Get access

Agreement between ambulance nurses and physicians in assessing stroke patients

Authors

  • H. Blomberg,

    Corresponding author
    1. Department of Surgical Sciences – Anesthesiology and Intensive Care, Uppsala University Hospital, Uppsala, Sweden
    2. Centre of Emergency Medicine, Uppsala University Hospital, Uppsala, Sweden
    • H. Blomberg, Department of Surgical Sciences – Anesthesiology and Intensive Care, Uppsala University, SE-751 85 Uppsala, Sweden

      Tel.: +46706841912

      Fax: +4618155836

      e-mail: hans.blomberg@akademiska.se

    Search for more papers by this author
  • E. Lundström,

    1. Department of Neuroscience – Neurology and Rehabilitation Medicine, Uppsala University Hospital, Uppsala, Sweden
    Search for more papers by this author
  • H. Toss,

    1. Department of Internal Medicine, Uppsala University Hospital, Uppsala, Sweden
    Search for more papers by this author
  • R. Gedeborg,

    1. Department of Surgical Sciences – Anesthesiology and Intensive Care, Uppsala University Hospital, Uppsala, Sweden
    Search for more papers by this author
  • J. Johansson

    1. Department of Surgical Sciences – Anesthesiology and Intensive Care, Uppsala University Hospital, Uppsala, Sweden
    2. Centre of Emergency Medicine, Uppsala University Hospital, Uppsala, Sweden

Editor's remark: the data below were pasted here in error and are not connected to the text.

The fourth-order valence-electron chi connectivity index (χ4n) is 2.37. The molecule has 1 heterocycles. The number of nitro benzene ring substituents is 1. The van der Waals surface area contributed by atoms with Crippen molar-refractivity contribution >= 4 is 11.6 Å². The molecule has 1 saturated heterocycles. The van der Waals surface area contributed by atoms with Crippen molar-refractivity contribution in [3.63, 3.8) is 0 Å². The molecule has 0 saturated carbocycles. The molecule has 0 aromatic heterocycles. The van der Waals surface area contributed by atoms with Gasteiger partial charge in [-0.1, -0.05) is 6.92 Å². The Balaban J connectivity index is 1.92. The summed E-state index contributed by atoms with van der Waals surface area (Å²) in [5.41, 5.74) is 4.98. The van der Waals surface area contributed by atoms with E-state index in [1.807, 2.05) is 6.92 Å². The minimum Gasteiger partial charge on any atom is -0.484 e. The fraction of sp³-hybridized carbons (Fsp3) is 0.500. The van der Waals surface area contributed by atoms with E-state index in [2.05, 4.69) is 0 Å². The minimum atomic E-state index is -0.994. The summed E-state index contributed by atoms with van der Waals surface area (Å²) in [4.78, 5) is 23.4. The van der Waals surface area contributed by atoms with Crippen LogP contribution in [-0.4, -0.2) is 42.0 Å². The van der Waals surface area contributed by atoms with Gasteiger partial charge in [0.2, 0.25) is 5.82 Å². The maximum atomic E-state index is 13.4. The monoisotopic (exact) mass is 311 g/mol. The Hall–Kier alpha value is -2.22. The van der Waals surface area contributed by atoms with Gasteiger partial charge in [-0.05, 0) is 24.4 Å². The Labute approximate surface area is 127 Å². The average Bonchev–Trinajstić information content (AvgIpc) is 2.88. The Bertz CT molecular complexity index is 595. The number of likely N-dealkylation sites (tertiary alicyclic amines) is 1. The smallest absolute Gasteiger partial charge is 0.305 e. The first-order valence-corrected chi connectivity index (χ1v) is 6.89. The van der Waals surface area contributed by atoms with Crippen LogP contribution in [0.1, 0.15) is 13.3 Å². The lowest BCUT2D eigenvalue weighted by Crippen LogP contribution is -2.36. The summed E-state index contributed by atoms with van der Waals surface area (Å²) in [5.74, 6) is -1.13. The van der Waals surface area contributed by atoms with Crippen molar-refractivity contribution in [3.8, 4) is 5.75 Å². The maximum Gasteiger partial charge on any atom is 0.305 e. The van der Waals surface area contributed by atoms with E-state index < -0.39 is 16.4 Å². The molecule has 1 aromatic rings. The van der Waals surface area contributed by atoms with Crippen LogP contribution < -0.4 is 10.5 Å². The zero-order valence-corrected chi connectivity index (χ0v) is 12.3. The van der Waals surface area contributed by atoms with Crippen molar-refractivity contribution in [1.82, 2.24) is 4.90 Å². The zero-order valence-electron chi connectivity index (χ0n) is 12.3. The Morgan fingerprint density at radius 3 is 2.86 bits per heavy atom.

Search for more papers by this author

Abstract

Objectives

If an ambulance nurse could bypass the emergency department (ED) and bring suspected stroke patients directly to a CT scanner, time to thrombolysis could be shortened. This study evaluates the level of agreement between ambulance nurses and emergency physicians in assessing the need for a CT scan, and interventions and monitoring beforehand, in patients with suspected stroke and/or a lowered level of consciousness.

Methods

From October 2008 to June 2009, we compared the ambulance nurses' and ED physicians' judgement of 200 patients with stroke symptoms. Both groups answered identical questions on patients' need for a CT scan, and interventions and monitoring beforehand.

Results

There was poor agreement between ambulance nurses and ED physicians in judging the need for a CT scan: κ = 0.22 (95% confidence interval (CI), 0.06–0.37). The nurses' ability to select the same patients as the physician for a CT scan had a sensitivity of 84% (95% CI, 77–89) and a specificity of 37% (95% CI, 23–53). Agreement concerning the need for interventions and monitoring was also low: κ = 0.32 (95% CI, 0.18–0.47). In 18% of cases, the nurses considered interventions before a CT scan unnecessary when the physicians' deemed them necessary.

Conclusions

Additional tools to support ambulance nurses decisions appear to be required before suspected stroke patients can be taken directly to a CT scanner.

Ancillary